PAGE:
One Cold Monday Morning

I got up early monday to distract myself from an upcoming interview. Late as always, the 40 minute drive south was a battle against the ever-brightening horizon. By the time I had arrived, it was too late to capture both Venus and the pre dawn light as I had previously planned.

Once I had arrived I saw some interesting reflections over the freshly formed ice, so I hopped out of the car and hastily set up the timelapse camera. I headed on to the beach to begin my morning.

The low clouds on the horizon blocked a lot of the early red light, but allowed for some nice contrast in the waves themselves. In my camera bag I had my Canon T90 with about 1/3 of a roll of slide film in it, most of my FD mount lenses, my Sony a6000, and the 38mm 1.8 lens from my recent Olympus Pen FT purchase. I started with the T90 and the 24mm 2.8 since the film has been living in that camera for far too long and needed to be finished. Most of those photos were all one composition, but adjusting the aperture to experiment with how different shutter speeds affected the rolling waters. Unfortunately we will have to wait until that roll gets developed before we see the results.

I soon switched over to my Sony, which was an excellent opportunity to try out the 38mm 1.8. The Pen FT is a half frame camera, so the lens is only designed to cover the smaller film plane area, unlike the Canon lenses that I also adapt over. Even with the aps-c sensor, it still vignetted quite a bit wide open. Despite that, I really enjoyed the results from this lens.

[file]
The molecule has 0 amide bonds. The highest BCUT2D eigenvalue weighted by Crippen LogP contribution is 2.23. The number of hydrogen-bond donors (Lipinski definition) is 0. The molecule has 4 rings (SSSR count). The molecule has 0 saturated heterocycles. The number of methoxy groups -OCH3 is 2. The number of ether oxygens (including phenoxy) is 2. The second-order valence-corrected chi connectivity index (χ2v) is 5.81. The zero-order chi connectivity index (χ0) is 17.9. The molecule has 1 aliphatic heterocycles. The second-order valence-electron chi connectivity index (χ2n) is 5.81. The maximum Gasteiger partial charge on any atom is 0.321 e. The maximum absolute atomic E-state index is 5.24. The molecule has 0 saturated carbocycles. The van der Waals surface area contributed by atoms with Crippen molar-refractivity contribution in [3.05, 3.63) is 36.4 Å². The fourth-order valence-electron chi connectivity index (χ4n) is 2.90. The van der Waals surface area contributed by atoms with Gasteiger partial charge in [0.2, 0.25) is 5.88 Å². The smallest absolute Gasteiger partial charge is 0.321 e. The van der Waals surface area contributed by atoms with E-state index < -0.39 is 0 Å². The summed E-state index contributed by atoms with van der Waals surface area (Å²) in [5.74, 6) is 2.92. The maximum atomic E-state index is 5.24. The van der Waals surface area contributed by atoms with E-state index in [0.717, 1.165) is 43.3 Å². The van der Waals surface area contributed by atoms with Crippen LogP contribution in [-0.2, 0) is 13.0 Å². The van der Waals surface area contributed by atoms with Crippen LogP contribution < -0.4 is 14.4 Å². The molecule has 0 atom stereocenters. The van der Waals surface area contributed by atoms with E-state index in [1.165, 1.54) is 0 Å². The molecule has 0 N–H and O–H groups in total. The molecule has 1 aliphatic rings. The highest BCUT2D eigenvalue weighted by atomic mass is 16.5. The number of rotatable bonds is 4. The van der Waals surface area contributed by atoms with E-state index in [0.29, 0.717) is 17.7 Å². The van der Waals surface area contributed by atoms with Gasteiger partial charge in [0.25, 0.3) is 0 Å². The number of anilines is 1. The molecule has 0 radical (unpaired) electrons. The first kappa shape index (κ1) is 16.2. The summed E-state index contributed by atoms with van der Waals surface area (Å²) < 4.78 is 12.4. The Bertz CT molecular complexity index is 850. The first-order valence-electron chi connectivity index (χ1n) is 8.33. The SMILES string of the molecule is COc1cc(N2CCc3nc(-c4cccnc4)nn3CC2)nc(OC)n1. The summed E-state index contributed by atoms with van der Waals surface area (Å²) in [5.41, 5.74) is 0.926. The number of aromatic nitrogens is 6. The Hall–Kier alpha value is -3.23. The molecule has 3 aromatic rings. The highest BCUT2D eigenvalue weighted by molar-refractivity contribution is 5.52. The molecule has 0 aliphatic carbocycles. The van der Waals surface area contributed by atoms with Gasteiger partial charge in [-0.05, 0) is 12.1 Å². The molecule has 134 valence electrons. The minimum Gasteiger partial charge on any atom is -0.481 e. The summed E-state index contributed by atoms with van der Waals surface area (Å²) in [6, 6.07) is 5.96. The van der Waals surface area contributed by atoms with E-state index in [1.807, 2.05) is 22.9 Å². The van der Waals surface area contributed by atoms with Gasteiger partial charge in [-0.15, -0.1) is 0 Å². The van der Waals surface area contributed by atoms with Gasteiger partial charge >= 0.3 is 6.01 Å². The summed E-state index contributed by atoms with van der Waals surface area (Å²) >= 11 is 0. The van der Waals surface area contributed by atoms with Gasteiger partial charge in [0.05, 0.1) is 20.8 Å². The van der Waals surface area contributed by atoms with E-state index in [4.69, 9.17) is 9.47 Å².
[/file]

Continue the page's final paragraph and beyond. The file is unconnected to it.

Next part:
After the world got brighter, I switched over to my wildlife lens to try to catch some bald eagles on some nearby ice. I was impatient and spent some time throwing ice sheets across the freeze until the plunked down into the remaining standing water.

The eagles were consistently moving between their favorite perches, but not too many got close to me. I think I counted about 6 or 7 total, most of them being juveniles. I kept half an eye on a distant group of gulls, as they would all flutter up whenever a baldie passed over.

The highlight of the morning was seeing a small muskrat swimming next to the shoreline under the ice. I was too stunned to get a picture, but it was absolutely incredible to see so close. Unfortunately my joy was soon squashed, as I returned to its original location, I realized my timelapse camera was gone and most likely stolen. Too bad I drilled out the case and lost the battery cover on it, so good luck selling it.

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